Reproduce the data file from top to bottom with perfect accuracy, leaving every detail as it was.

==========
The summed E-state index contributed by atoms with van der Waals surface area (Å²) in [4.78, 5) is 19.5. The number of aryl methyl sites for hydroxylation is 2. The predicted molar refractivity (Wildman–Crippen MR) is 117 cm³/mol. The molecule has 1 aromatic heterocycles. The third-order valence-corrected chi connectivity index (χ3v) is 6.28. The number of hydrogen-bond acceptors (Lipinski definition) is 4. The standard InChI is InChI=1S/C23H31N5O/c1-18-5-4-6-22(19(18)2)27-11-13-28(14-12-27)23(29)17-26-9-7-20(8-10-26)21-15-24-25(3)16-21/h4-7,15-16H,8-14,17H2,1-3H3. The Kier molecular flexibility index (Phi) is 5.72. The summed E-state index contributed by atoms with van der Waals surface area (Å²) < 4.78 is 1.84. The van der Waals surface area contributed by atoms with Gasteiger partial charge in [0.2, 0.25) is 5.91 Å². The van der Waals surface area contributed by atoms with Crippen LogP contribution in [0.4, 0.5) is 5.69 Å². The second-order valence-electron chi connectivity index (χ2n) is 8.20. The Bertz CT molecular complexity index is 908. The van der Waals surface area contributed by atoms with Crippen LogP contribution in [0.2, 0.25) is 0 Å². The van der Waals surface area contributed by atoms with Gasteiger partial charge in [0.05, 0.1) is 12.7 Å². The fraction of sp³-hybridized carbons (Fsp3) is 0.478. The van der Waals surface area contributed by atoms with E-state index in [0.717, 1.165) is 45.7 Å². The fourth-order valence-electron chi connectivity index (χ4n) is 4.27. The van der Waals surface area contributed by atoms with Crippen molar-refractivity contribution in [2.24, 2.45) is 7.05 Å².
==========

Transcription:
The summed E-state index contributed by atoms with van der Waals surface area (Å²) in [4.78, 5) is 19.5. The number of aryl methyl sites for hydroxylation is 2. The predicted molar refractivity (Wildman–Crippen MR) is 117 cm³/mol. The molecule has 1 aromatic heterocycles. The third-order valence-corrected chi connectivity index (χ3v) is 6.28. The number of hydrogen-bond acceptors (Lipinski definition) is 4. The standard InChI is InChI=1S/C23H31N5O/c1-18-5-4-6-22(19(18)2)27-11-13-28(14-12-27)23(29)17-26-9-7-20(8-10-26)21-15-24-25(3)16-21/h4-7,15-16H,8-14,17H2,1-3H3. The Kier molecular flexibility index (Phi) is 5.72. The summed E-state index contributed by atoms with van der Waals surface area (Å²) < 4.78 is 1.84. The van der Waals surface area contributed by atoms with Gasteiger partial charge in [0.2, 0.25) is 5.91 Å². The van der Waals surface area contributed by atoms with Crippen LogP contribution in [0.4, 0.5) is 5.69 Å². The second-order valence-electron chi connectivity index (χ2n) is 8.20. The Bertz CT molecular complexity index is 908. The van der Waals surface area contributed by atoms with Crippen LogP contribution in [0.2, 0.25) is 0 Å². The van der Waals surface area contributed by atoms with Gasteiger partial charge in [0.05, 0.1) is 12.7 Å². The fraction of sp³-hybridized carbons (Fsp3) is 0.478. The van der Waals surface area contributed by atoms with E-state index in [0.717, 1.165) is 45.7 Å². The fourth-order valence-electron chi connectivity index (χ4n) is 4.27. The van der Waals surface area contributed by atoms with Crippen molar-refractivity contribution in [2.24, 2.45) is 7.05 Å².